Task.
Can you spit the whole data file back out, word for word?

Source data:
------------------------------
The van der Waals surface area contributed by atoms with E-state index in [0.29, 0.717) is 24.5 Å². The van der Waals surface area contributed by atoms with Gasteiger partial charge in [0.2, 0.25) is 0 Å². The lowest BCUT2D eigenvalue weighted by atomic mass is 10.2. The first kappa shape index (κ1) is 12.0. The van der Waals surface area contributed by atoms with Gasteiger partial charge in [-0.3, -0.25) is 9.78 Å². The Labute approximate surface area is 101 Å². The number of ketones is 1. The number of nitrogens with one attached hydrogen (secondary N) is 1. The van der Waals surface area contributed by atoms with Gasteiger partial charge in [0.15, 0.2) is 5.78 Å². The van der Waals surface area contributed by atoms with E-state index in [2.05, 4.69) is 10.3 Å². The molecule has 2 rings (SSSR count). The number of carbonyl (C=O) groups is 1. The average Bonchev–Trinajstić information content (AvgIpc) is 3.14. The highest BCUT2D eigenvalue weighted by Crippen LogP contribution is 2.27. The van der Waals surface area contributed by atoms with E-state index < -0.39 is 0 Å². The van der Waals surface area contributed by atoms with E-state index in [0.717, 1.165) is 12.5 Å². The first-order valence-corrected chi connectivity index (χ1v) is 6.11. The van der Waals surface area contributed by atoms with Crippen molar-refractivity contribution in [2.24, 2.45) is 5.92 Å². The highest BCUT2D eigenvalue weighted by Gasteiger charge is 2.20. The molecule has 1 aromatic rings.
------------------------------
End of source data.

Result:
The van der Waals surface area contributed by atoms with E-state index in [0.29, 0.717) is 24.5 Å². The van der Waals surface area contributed by atoms with Gasteiger partial charge in [0.2, 0.25) is 0 Å². The lowest BCUT2D eigenvalue weighted by atomic mass is 10.2. The first kappa shape index (κ1) is 12.0. The van der Waals surface area contributed by atoms with Gasteiger partial charge in [-0.3, -0.25) is 9.78 Å². The Labute approximate surface area is 101 Å². The number of ketones is 1. The number of nitrogens with one attached hydrogen (secondary N) is 1. The van der Waals surface area contributed by atoms with Gasteiger partial charge in [0.15, 0.2) is 5.78 Å². The van der Waals surface area contributed by atoms with E-state index in [2.05, 4.69) is 10.3 Å². The molecule has 2 rings (SSSR count). The number of carbonyl (C=O) groups is 1. The average Bonchev–Trinajstić information content (AvgIpc) is 3.14. The highest BCUT2D eigenvalue weighted by Crippen LogP contribution is 2.27. The van der Waals surface area contributed by atoms with E-state index < -0.39 is 0 Å². The van der Waals surface area contributed by atoms with E-state index in [0.717, 1.165) is 12.5 Å². The first-order valence-corrected chi connectivity index (χ1v) is 6.11. The van der Waals surface area contributed by atoms with Crippen molar-refractivity contribution in [2.24, 2.45) is 5.92 Å². The highest BCUT2D eigenvalue weighted by Gasteiger charge is 2.20. The molecule has 1 aromatic rings.